' and retired. Astonished at such independent conduct, the Bishop stood amazed, and on recovering his surprise, sent for Mr. Thompson, and soothed him; but he indemnified himself for his condescension, by publishing immediately the second part of his . Enthusiasm Compared.' Mr. Whitefield had good reason, as well as great provocation, to say of both parts, The Bishop has served the Methodists as the Bishop of Constance served John Huss, when he ordered painted devils to be put round his head before burning him.' He did not answer him. He did better. He went to Exeter, accompanied by a rural dean, to preach the Gospel as usual, and Divine influence accompanied the word. “This,' he says, 'is, I think, the best way to answer those who oppose them. selves.' He preached there twice on the same day. In the evening the Bishop and several of his clergy stood near to him, and saw ten thousand persons awe-struck by his appeals. They saw also three large stones thrown in succession at his head, one of which cut him severely; but neither the high priest nor his Levites interfered, although one of their own parishioners was felled to the ground at the same time.” *

But to return to this vile publication by Lavington, notwithstanding that the Rev. Vincent Perronet and George Whitefield wrote against it, it must be admitted that the most trenchant and vigorous and conclusive answer to it proceeded from the pen of John Wesley himself, in “A Letter to the Author of The Enthusiasm of Methodists and Papists Com.

* “ The Life and Times of Selina Countess of Huntingdon,” vol. i., pp. 125-127.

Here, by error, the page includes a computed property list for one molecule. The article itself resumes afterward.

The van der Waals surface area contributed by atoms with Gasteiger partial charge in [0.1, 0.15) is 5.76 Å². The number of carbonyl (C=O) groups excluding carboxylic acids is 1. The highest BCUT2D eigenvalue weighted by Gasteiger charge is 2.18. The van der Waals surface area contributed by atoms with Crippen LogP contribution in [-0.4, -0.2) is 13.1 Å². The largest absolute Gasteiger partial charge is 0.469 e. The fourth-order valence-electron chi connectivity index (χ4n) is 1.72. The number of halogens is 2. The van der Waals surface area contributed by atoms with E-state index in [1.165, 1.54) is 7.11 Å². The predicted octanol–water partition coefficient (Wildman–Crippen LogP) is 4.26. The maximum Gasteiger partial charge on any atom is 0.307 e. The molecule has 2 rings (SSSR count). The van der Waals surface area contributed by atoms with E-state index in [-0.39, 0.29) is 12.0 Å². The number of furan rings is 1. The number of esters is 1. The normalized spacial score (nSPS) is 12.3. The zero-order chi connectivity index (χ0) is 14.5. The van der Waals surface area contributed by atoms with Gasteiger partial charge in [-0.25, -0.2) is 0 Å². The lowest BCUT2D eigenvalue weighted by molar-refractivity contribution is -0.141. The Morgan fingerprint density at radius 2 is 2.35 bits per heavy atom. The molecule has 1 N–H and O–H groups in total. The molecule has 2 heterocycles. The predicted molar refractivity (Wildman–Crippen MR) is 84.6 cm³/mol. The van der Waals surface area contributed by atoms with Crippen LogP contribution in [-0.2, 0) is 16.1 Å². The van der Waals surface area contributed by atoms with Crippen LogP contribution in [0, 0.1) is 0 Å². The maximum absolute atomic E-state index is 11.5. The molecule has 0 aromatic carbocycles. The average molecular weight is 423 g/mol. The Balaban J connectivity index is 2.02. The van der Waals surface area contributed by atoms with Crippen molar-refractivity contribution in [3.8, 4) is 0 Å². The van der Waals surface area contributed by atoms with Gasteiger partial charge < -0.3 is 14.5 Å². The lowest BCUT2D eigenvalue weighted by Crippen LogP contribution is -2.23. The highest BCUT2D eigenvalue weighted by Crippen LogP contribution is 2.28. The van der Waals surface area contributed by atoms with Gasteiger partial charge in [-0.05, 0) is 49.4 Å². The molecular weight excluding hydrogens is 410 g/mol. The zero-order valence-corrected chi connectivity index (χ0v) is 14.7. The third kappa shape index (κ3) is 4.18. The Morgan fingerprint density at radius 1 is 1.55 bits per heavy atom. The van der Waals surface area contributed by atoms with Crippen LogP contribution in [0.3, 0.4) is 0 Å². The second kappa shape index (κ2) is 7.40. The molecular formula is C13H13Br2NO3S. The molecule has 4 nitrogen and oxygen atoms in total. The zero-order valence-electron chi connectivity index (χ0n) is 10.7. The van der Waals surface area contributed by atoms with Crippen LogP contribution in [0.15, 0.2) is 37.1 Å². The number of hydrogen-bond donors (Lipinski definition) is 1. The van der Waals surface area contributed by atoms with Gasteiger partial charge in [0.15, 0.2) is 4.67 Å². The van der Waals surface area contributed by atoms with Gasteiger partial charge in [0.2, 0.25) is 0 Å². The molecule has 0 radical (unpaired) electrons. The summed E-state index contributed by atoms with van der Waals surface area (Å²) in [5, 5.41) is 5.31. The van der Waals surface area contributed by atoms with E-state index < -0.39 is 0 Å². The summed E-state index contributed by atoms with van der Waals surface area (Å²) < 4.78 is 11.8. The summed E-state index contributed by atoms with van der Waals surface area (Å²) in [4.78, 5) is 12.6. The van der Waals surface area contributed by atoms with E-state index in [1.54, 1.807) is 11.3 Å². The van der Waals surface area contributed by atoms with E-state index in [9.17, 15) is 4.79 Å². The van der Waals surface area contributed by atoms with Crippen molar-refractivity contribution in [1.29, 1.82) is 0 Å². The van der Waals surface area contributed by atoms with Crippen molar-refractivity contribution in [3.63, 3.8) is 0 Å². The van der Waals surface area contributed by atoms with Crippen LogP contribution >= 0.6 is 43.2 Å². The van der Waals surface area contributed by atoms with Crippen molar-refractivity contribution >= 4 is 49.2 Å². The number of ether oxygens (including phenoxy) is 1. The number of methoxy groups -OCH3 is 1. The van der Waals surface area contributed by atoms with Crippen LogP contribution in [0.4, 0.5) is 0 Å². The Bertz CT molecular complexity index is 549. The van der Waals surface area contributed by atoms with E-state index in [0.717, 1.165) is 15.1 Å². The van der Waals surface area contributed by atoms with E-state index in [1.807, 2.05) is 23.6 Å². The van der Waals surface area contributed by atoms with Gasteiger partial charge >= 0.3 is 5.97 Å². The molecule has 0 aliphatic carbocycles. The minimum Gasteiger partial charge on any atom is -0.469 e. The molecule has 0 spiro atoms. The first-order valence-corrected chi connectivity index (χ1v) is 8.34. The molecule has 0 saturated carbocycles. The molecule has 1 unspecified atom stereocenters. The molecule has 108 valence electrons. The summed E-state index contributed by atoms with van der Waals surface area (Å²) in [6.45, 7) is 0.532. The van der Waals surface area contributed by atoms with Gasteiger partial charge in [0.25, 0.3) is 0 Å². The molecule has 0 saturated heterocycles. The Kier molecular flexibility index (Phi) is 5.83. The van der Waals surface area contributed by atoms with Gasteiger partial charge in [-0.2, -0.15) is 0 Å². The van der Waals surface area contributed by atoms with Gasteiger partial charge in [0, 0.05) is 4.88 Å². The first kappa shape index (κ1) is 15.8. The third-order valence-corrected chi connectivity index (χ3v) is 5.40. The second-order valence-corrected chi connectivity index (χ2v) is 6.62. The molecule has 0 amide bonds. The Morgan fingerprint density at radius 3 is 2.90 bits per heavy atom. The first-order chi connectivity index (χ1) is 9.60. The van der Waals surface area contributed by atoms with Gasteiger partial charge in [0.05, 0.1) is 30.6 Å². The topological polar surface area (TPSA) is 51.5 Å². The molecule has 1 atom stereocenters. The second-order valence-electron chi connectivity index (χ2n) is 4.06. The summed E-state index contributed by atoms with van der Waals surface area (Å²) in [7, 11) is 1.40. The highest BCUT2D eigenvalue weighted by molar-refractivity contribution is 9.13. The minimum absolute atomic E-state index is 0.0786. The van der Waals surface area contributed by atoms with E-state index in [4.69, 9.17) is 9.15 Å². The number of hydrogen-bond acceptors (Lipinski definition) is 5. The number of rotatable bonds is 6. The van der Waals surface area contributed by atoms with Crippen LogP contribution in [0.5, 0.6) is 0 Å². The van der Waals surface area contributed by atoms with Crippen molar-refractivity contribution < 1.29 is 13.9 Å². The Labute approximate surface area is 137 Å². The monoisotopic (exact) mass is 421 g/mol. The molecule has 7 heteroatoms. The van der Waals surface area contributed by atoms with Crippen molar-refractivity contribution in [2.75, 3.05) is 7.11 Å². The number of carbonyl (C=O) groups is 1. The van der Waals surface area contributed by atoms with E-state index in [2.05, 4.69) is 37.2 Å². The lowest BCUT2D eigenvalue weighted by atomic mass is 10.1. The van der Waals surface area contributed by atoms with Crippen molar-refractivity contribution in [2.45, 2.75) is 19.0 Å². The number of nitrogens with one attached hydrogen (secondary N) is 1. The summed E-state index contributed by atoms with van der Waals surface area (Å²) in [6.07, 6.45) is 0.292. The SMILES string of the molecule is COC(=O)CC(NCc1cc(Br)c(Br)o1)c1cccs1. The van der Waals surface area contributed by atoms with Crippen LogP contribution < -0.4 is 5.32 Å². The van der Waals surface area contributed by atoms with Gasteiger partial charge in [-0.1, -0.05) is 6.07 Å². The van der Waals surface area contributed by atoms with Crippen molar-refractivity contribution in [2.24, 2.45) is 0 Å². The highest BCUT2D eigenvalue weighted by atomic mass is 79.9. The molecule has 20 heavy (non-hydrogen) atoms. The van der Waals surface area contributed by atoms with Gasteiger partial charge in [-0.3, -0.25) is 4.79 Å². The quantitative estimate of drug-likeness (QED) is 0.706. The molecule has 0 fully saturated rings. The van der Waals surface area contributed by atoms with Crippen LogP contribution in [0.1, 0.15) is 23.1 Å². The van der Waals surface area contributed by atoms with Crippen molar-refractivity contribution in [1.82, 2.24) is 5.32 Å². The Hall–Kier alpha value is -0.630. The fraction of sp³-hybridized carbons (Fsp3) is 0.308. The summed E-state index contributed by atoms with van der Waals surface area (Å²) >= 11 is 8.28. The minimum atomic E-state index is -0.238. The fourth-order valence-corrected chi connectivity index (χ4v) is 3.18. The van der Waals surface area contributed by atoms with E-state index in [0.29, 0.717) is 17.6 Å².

pared;'"and in “ A Second Letter to The Author of the Enthusiasm of Methodists and Papists Compared.'"

We have now lying before us a copy of the first edition of the first part of “The Enthusiasm of Methodists and Papists Compared,” which once belonged to Mrs. Piozzi, the widow of Mr. Thrale, a friend of Dr. Johnson's, who married an Italian musician of that name, containing marginal notes in her own handwriting. Some of them are judicious, and some comical. We give some quotations from Dr. Lavington, with Mrs. Piozzi's remarks thereon, in parallel columns, thinking this may interest some of our readers : DR. LAVINGTON.

MRS. Piozzi. Quoting Whitefield, he says, “I never opened my mouth so freely against the letter. learned clergymen of the Church of England. I should not die in peace,-unless I bore my testimony against them. If I want to convince " It is not difficult so Church of England Protestants, I must to do." prove that the generality of their teachers do not preach, or live up to the truth as it is in Jesus.'” (P. 16.)

“Woe unto such leaders of the blind.- “He says right,--the How can you escape the damnation of Hell ? Methodists do." Wolves in sheep's clothing.–Numbers of such as would tell people, that a decent, genteel, and fashionable religion, is sufficient to carry them to heaven." (P. 16.)